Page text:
An employment-based green card is a document that allows foreign nationals who have been sponsored by their employers to enter and reside in the United States permanently. Once an individual has been issued a green card, they have what is known as “lawful permanent resident” (LPR) status. With this status, they can remain in the U.S. indefinitely and do not have to obtain a visa to travel abroad. Obtaining LPR status is also a critical step on the path to naturalization for those seeking citizenship.
At Hart David Carson, we assist clients in Greenville, SC and throughout the surrounding areas with all aspects of business immigration, including employment-based green cards. Our attorneys can help you understand complex and ever-changing U.S. immigration laws, prepare and submit your application, and navigate the process from start to finish.
While nonimmigrant visas allow eligible foreign nationals to enter the U.S. and remain in the country for a set period of time, green cards grant permanent residence within the U.S. This means that a green card holder can remain in the U.S. indefinitely, whereas someone with a nonimmigrant visa can only stay in the U.S. for a certain amount of time (typically a couple of years) before they must leave, reapply, or apply for an adjustment of status.
There are several paths for obtaining a green card, including applying based on the following eligibility categories:
- Refugee or asylee status
- Human trafficking/crime victim status
- Victims of abuse
- Special immigrant status
This is not an exhaustive list of green card eligibility categories; other categories exist. We encourage you to reach out to our team at Hart David Carson for help determining whether you are eligible for a green card and in applying.
How to Obtain an Employment-Based Green Card
Employment is one of the most used categories when it comes to lawful permanent residency in the U.S. Within this category, qualifying foreign nationals can apply for a green card after receiving sponsorship from a U.S. employer. To qualify, the foreign national must meet the eligibility requirements set forth by the specific “preference immigrant” category under which they are applying.
There are several different “preference immigrant” categories, including but not limited to:
- EB-1 (first preference) priority workers, including those with extraordinary abilities in certain areas, outstanding professors/researchers, and executives/managers in international organizations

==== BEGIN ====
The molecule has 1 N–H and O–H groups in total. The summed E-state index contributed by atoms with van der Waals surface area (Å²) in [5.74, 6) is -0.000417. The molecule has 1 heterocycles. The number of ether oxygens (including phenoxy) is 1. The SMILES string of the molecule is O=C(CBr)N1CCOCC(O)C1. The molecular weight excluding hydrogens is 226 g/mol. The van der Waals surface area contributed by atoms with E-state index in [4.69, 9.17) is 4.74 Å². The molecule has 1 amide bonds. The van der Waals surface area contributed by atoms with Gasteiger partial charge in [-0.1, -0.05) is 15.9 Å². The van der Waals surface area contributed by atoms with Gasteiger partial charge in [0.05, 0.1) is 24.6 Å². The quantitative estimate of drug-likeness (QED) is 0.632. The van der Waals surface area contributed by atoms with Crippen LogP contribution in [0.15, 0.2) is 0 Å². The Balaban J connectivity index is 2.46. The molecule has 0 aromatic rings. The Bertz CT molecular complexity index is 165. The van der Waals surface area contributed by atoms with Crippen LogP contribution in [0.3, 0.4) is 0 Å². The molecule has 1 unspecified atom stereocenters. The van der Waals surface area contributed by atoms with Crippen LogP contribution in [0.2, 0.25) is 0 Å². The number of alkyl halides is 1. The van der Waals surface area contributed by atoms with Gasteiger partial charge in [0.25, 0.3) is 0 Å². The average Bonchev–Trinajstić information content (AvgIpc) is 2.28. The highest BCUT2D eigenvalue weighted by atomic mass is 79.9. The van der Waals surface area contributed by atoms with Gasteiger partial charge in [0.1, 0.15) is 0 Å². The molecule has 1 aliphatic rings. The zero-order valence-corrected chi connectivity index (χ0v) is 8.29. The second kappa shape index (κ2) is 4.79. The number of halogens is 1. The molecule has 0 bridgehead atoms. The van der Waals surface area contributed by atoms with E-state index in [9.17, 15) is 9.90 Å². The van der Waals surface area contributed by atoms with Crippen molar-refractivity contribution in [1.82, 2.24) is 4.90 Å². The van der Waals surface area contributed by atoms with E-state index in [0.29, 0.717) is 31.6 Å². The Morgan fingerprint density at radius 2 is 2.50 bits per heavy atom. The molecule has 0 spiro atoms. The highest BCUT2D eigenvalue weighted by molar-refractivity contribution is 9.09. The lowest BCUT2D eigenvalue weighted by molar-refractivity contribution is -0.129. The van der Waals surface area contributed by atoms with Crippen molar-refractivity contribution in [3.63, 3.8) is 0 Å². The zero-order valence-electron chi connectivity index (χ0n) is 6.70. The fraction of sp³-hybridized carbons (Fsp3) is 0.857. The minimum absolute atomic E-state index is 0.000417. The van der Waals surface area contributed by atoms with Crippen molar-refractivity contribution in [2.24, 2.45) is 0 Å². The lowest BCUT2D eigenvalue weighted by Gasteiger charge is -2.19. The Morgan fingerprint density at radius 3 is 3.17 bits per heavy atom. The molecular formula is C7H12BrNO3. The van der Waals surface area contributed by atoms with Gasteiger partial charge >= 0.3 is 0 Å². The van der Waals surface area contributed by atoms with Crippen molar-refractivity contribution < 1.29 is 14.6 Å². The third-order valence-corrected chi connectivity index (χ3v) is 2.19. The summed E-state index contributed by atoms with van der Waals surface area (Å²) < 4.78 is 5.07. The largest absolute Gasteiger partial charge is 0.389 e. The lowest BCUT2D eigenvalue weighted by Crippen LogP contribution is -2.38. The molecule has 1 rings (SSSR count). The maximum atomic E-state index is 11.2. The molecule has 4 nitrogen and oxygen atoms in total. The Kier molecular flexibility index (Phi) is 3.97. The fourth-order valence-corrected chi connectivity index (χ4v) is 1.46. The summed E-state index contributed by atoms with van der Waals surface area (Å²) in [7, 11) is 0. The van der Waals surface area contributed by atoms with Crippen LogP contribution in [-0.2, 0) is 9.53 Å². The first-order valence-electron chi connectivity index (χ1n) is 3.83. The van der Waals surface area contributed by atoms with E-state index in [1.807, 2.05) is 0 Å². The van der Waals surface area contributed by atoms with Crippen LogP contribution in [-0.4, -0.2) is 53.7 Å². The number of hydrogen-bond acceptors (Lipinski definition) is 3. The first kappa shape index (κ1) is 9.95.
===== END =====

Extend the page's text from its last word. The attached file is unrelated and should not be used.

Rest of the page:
- EB-2 (second preference) workers, including professionals with advanced degrees and/or exceptional abilities that have been recognized nationally and/or internationally
- EB-3 (third preference) workers, including professionals, skilled workers, and unskilled (or, other) workers
The application process differs somewhat depending on where the foreign national is when they apply. Those who apply from within the U.S. while on a nonimmigrant visa can seek an employment-based green card without having to leave the country (in some circumstances) via a process known as “adjustment of status.” The foreign national must meet certain requirements to be eligible for adjustment of status.
We encourage you to reach out to our Greenville, SC employment-based green card lawyers for help applying for a green card, adjustment of status, or related immigration documents. At Hart David Carson, we have the necessary resources, experience, and skills to effectively guide you through the process.
Common Mistakes to Avoid when Applying for an Employment-Based Green Card
When applying for an employment-based green card, there are a few common mistakes that should be avoided in order to ensure the best chance of success.
Some of the most common mistakes people make when applying for employment-based green cards include:
- Failing to provide all relevant documentation
- Not being able to prove qualifications and eligibility criteria
- Submitting incorrect information on the Form I-140
- Not filing for the appropriate visa category
Additionally, it’s important to carefully consider all the factors that can affect an applicant’s eligibility, including their age, criminal record, and health. To avoid any delays or rejections, applicants should make sure they fully understand what is required when applying for a green card before beginning the process.
It is also important for employers to be aware of all the eligibility requirements and provide complete documentation when filing an immigration petition on behalf of an employee. Additionally, applicants should do their research and make sure they avoid any mistakes in the application process to ensure their best chance of success. With a valid green card, foreign nationals can enjoy all the rights and privileges associated with permanent residency in the United States for up to five years before becoming eligible for citizenship.
How Our Employment-Based Green Card Lawyers Can Help
Whether you are seeking lawful permanent residency in the U.S., or you are an employer who wishes to bring an alien worker into the U.S. indefinitely, Hart David Carson can help. Our firm has successfully helped numerous clients obtain employment-based visas and green cards; we have the knowledge and resources needed to help you navigate this process.
Our team is happy to answer any questions you may have and can address all your concerns. We proudly offer highly personalized, one-on-one legal services. We utilize cutting-edge legal technology to develop innovative strategies and work to ensure complete compliance with all necessary processes, regulations, and immigration laws.
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Whether you have questions or you’re ready to get started, our legal team is ready to help. Complete our form below or call us at (630) 931-0379.